Day two of the San Diego Whale Watching season brought a special treat for all adventurers – a pregnant whale! On the AM tour, we saw some amazing whale sights. It was a beautiful day – felt like summer and we could see the whales from a mile away. Some highlights from the morning tour included 1 pregnant female gray whale going south, 25 Rissos with a sea lion following them, and 50 common dolphins riding bow wave. The captain said it is very rare to see Risso’s this close to land this early in the season.
On the PM tour, we continued to have good luck spotting the whale, including 2 gray whales going south (1 pregnant female, one maybe three years old) and 4 bottlenose dolphins in the bay riding bow.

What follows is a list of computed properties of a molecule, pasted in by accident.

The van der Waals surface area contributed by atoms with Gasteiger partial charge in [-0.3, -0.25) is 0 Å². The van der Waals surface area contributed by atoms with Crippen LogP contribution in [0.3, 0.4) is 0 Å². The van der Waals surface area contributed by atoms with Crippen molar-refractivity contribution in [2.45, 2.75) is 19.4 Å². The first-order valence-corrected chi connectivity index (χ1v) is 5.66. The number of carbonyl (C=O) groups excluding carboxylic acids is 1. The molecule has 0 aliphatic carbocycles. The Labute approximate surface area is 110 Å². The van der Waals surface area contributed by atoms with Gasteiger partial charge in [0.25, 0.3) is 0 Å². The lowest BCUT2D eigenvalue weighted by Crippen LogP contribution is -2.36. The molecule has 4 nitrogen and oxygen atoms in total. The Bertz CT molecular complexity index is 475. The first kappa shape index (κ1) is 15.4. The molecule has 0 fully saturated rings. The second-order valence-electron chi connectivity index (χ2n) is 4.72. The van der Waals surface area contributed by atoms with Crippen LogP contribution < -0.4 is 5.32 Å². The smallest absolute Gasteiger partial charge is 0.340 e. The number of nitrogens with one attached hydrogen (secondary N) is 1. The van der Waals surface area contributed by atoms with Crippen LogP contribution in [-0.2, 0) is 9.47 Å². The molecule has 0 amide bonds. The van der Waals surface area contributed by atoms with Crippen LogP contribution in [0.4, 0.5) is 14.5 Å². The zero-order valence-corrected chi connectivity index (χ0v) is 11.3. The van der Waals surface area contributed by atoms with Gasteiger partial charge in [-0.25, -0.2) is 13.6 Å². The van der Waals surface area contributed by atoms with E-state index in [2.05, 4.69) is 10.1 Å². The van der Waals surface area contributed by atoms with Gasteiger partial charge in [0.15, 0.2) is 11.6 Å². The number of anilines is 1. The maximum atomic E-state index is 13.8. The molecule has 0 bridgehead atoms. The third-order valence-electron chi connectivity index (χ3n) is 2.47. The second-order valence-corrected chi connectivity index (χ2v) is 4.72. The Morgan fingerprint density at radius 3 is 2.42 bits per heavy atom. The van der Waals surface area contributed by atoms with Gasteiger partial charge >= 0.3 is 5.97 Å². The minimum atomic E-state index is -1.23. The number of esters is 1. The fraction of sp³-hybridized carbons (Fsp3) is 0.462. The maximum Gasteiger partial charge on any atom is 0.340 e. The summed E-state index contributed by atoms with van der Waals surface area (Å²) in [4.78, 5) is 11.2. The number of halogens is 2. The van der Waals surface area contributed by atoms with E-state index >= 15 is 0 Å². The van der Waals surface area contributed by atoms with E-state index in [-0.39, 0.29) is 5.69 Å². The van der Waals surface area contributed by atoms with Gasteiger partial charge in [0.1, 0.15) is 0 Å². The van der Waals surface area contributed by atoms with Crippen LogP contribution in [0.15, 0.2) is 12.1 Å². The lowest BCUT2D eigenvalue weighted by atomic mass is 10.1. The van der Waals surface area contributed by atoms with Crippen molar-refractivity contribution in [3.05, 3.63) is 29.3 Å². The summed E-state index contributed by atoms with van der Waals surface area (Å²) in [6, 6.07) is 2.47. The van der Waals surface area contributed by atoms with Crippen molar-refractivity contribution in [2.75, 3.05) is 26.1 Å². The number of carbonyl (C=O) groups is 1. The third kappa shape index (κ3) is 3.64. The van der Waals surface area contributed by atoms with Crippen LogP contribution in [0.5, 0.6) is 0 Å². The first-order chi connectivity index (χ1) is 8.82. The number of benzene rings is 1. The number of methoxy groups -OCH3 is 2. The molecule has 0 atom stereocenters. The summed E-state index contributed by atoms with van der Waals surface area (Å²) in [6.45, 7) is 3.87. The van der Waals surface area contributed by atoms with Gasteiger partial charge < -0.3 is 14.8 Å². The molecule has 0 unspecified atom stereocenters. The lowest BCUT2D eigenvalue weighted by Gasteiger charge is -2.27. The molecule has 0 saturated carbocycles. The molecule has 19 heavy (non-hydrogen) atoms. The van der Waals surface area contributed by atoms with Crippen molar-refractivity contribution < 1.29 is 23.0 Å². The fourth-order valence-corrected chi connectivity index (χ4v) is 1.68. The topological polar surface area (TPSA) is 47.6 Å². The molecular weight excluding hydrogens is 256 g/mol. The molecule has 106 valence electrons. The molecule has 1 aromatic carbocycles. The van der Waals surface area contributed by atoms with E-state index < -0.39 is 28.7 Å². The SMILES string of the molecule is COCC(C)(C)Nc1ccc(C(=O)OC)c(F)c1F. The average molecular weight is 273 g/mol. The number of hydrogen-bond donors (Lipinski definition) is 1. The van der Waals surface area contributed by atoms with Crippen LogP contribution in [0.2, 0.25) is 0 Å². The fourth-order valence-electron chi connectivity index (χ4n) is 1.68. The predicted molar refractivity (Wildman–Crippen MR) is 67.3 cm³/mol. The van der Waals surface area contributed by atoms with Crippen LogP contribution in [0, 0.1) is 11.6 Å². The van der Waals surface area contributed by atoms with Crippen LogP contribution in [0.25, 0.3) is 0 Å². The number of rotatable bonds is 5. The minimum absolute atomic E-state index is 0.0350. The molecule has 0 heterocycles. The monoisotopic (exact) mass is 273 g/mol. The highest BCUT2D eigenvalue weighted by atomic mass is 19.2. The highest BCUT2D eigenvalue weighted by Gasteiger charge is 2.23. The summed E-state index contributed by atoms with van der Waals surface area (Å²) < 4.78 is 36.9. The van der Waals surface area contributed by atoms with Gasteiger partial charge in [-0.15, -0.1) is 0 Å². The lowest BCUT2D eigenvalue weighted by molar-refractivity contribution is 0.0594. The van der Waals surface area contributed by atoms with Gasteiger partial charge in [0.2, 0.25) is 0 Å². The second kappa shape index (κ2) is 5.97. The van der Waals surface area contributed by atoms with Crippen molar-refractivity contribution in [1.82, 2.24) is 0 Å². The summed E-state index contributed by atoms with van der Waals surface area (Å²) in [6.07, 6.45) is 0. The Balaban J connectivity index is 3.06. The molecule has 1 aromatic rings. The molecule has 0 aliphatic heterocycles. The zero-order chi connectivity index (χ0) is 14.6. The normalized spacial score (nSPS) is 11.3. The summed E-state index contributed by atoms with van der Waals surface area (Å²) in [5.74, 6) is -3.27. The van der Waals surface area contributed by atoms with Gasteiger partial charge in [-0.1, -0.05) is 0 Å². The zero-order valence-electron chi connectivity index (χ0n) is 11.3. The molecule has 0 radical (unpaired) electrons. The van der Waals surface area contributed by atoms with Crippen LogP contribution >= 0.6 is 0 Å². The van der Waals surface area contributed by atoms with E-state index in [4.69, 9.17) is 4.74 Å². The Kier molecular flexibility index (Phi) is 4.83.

Risso’s Dolphins (Grampus griseus) are commonly called Grampus because of their species name, Grampus griseus. They reach lengths of at least 4 meters (15 feet) with newborns reported to measure 1.5 meters. Risso’s dolphins are thought to eat squid and occasionally fish. Risso’s dolphins have several distinguishing characteristics, which make them fairly easy to identify. They have a large curved dorsal fin that is far back and is generally darker than the rest of the body. Adults appear light gray to nearly white in coloration mostly due to the scarring patterns from the dolphins raking their teeth across each other. Their snout has no pronounced beak and there is a unique v-shaped indentation on the forehead.